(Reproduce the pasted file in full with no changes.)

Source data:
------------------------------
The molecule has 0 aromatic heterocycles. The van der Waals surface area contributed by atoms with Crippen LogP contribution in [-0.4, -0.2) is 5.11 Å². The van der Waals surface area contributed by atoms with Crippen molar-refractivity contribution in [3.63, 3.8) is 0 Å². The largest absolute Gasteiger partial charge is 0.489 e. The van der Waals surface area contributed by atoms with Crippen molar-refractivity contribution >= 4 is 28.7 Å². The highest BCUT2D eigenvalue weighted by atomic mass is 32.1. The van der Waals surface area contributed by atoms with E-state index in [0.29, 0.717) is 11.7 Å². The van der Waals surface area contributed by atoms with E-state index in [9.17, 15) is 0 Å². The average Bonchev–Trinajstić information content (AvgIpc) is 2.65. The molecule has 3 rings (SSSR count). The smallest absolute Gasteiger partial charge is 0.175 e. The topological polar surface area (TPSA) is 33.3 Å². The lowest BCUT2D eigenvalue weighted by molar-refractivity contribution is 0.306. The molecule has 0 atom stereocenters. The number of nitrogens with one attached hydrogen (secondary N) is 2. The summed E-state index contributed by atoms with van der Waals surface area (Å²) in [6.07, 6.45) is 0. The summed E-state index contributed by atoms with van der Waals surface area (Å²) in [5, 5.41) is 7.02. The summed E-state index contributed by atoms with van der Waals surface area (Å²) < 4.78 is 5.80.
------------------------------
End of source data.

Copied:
The molecule has 0 aromatic heterocycles. The van der Waals surface area contributed by atoms with Crippen LogP contribution in [-0.4, -0.2) is 5.11 Å². The van der Waals surface area contributed by atoms with Crippen molar-refractivity contribution in [3.63, 3.8) is 0 Å². The largest absolute Gasteiger partial charge is 0.489 e. The van der Waals surface area contributed by atoms with Crippen molar-refractivity contribution >= 4 is 28.7 Å². The highest BCUT2D eigenvalue weighted by atomic mass is 32.1. The van der Waals surface area contributed by atoms with E-state index in [0.29, 0.717) is 11.7 Å². The van der Waals surface area contributed by atoms with E-state index in [9.17, 15) is 0 Å². The average Bonchev–Trinajstić information content (AvgIpc) is 2.65. The molecule has 3 rings (SSSR count). The smallest absolute Gasteiger partial charge is 0.175 e. The topological polar surface area (TPSA) is 33.3 Å². The lowest BCUT2D eigenvalue weighted by molar-refractivity contribution is 0.306. The molecule has 0 atom stereocenters. The number of nitrogens with one attached hydrogen (secondary N) is 2. The summed E-state index contributed by atoms with van der Waals surface area (Å²) in [6.07, 6.45) is 0. The summed E-state index contributed by atoms with van der Waals surface area (Å²) in [5, 5.41) is 7.02. The summed E-state index contributed by atoms with van der Waals surface area (Å²) < 4.78 is 5.80.